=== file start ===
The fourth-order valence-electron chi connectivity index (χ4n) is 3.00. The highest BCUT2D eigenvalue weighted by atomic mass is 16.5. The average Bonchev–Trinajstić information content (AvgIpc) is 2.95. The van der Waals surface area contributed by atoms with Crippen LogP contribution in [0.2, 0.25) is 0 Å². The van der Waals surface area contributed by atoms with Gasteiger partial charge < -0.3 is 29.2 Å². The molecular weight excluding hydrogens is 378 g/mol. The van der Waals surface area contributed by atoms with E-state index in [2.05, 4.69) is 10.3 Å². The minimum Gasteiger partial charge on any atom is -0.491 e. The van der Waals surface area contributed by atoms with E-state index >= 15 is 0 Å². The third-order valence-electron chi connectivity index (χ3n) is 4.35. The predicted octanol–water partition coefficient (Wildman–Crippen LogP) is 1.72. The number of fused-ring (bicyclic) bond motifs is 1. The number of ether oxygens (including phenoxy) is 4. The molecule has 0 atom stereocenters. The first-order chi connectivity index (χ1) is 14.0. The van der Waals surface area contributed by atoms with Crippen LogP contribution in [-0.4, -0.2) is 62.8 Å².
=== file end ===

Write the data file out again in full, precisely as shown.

The fourth-order valence-electron chi connectivity index (χ4n) is 3.00. The highest BCUT2D eigenvalue weighted by atomic mass is 16.5. The average Bonchev–Trinajstić information content (AvgIpc) is 2.95. The van der Waals surface area contributed by atoms with Crippen LogP contribution in [0.2, 0.25) is 0 Å². The van der Waals surface area contributed by atoms with Gasteiger partial charge < -0.3 is 29.2 Å². The molecular weight excluding hydrogens is 378 g/mol. The van der Waals surface area contributed by atoms with E-state index in [2.05, 4.69) is 10.3 Å². The minimum Gasteiger partial charge on any atom is -0.491 e. The van der Waals surface area contributed by atoms with E-state index >= 15 is 0 Å². The third-order valence-electron chi connectivity index (χ3n) is 4.35. The predicted octanol–water partition coefficient (Wildman–Crippen LogP) is 1.72. The number of fused-ring (bicyclic) bond motifs is 1. The number of ether oxygens (including phenoxy) is 4. The molecule has 0 atom stereocenters. The first-order chi connectivity index (χ1) is 14.0. The van der Waals surface area contributed by atoms with Crippen LogP contribution in [-0.4, -0.2) is 62.8 Å².